We look at the fight for affordable housing in the Bay Area with Moms 4 Housing, the unhoused and insecurely housed mothers who were evicted Tuesday by a militarized police force from a vacant home they had been occupying in Oakland, California. The action ended a two-month standoff between the mothers and real estate developer Wedgewood Properties when sheriff’s deputies arrested two mothers and two of their supporters. All four were released on bail Tuesday afternoon. We speak to Misty Cross, one of the moms who was arrested, and her daughter Destiny Johnson. “It was never about trying to stay in that house,” says Cross. “The message we were trying to send out was to get people aware of policies and things that are in place that are making us not move forward in life.” We also speak to Carroll Fife, the director of the Oakland office for Alliance of Californians for Community Empowerment.
AMY GOODMAN: This is Democracy Now! I’m Amy Goodman, with Nermeen Shaikh.
NERMEEN SHAIKH: We turn now to Oakland, California, where a group of unhoused mothers were evicted Tuesday from a vacant house they had been occupying for two months. Facing homelessness and skyrocketing rents, the working mothers moved into the house on 2928 Magnolia Street in November and stayed despite an eviction notice from real estate developer Wedgewood Properties. Their movement, Moms 4 Housing, gained international attention and became a rallying cry against rampant income inequality and homelessness in the Bay Area and across the U.S.
AMY GOODMAN: On Tuesday, as one of the mothers, Dominique Walker, joined us live on Democracy Now! from a studio in Berkeley, sheriff’s deputies carried out a pre-dawn, militarized raid aimed at evicting the moms, just after 5 a.m. Tuesday morning. Dominique pulled the earpiece out of her ear, and they left the studio. It was Tuesday morning about just around 6 a.m. California time. Dozens of armed deputies, including a tactical team, descended on the house on Magnolia Street, broke down the door with a battering ram, sent a robot into the house, allegedly to search for possible “threats.” The deputies then arrested two mothers who were living in the house, as well as two of their supporters. All four were released on bail Tuesday afternoon.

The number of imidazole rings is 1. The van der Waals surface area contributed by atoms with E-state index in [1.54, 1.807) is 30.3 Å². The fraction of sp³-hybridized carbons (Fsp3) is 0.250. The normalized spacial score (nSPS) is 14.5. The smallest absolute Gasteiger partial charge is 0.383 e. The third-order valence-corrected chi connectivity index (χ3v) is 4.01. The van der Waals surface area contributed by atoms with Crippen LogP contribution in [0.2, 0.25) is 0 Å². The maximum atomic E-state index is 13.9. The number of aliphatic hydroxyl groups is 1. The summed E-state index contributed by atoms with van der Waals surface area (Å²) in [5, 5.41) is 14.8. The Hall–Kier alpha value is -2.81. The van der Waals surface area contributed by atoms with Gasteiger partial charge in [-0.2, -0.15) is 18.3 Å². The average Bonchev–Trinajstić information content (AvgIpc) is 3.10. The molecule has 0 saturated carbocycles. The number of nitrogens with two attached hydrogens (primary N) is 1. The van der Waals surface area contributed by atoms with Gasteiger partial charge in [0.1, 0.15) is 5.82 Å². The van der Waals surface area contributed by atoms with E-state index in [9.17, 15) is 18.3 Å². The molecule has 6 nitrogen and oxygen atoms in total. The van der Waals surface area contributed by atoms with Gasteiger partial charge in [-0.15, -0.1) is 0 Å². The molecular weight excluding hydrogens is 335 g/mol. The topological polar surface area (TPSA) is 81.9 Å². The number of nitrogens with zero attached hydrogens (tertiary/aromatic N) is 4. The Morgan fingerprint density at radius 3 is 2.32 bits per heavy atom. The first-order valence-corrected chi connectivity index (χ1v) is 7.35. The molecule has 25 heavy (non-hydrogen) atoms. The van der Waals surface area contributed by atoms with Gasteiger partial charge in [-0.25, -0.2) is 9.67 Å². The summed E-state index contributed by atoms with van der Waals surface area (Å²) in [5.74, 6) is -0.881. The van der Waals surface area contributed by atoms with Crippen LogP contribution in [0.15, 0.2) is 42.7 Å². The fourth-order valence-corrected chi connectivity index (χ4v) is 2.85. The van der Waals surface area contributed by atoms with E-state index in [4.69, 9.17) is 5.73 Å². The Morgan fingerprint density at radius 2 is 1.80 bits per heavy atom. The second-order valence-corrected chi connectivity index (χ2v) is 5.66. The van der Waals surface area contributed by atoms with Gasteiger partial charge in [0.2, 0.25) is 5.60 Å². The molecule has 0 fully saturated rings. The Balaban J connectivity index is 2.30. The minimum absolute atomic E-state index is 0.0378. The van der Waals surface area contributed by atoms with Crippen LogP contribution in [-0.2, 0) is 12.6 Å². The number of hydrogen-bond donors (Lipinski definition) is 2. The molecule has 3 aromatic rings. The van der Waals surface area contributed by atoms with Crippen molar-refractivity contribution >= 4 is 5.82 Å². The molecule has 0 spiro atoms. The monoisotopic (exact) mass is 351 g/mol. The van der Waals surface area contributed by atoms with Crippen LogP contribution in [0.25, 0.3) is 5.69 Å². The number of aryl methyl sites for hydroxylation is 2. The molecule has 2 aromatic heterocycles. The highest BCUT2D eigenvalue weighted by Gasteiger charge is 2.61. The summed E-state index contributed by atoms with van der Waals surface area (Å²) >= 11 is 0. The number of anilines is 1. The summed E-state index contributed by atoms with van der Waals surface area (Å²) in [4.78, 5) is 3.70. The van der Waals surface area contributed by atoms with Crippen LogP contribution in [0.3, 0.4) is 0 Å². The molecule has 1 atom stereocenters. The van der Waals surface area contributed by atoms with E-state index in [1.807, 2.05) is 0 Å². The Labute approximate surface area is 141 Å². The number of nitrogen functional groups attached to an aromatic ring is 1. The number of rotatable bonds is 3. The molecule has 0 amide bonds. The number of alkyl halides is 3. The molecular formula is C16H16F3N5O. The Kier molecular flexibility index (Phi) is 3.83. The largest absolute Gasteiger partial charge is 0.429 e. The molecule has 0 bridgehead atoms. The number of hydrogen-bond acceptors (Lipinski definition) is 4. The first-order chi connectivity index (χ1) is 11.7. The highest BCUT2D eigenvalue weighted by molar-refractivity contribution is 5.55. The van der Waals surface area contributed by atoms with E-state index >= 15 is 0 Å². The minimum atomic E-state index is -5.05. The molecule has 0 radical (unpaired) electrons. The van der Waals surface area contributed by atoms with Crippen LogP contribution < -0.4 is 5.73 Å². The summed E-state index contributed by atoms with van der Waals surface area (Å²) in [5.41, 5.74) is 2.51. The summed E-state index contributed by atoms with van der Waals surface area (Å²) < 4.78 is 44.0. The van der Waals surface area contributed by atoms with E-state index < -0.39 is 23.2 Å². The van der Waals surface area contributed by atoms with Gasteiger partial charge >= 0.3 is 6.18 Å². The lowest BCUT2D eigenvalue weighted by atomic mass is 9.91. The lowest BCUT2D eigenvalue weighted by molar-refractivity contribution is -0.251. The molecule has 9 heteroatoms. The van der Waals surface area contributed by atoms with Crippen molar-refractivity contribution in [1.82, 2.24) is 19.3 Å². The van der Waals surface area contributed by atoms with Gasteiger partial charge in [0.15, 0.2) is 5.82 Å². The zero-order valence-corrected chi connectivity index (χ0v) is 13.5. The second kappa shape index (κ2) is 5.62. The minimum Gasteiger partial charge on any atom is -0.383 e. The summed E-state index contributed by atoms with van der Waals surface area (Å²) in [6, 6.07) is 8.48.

Well, for more, we go back to Berkeley, California, where we’re joined now by another of the mothers, Misty Cross, a member of Moms 4 Housing who was arrested on Tuesday, and her 12-year-old daughter Destiny Johnson. Also with us, Carroll Fife, who was joining us as the battering ram was going into the house. She’s the director of the Oakland office for Alliance of Californians for Community Empowerment, organizer, educator, mother and 20-year-plus resident of Oakland.
We welcome you all to Democracy Now! Misty, if you can start off by talking about what happened two mornings ago?
MISTY CROSS: Tuesday morning, it was like a movie scene. I had never seen anything like that live in my life. Two, we never had gotten sleep that night, because we knew that the sheriffs had 24 hours to serve the eviction. So, while we stayed up and watched and waited for them to come in, they came, and it was something like they had knew that Dominique wasn’t going to be at the home, so they waited ’til they got good on air, and started to proceed to do the eviction.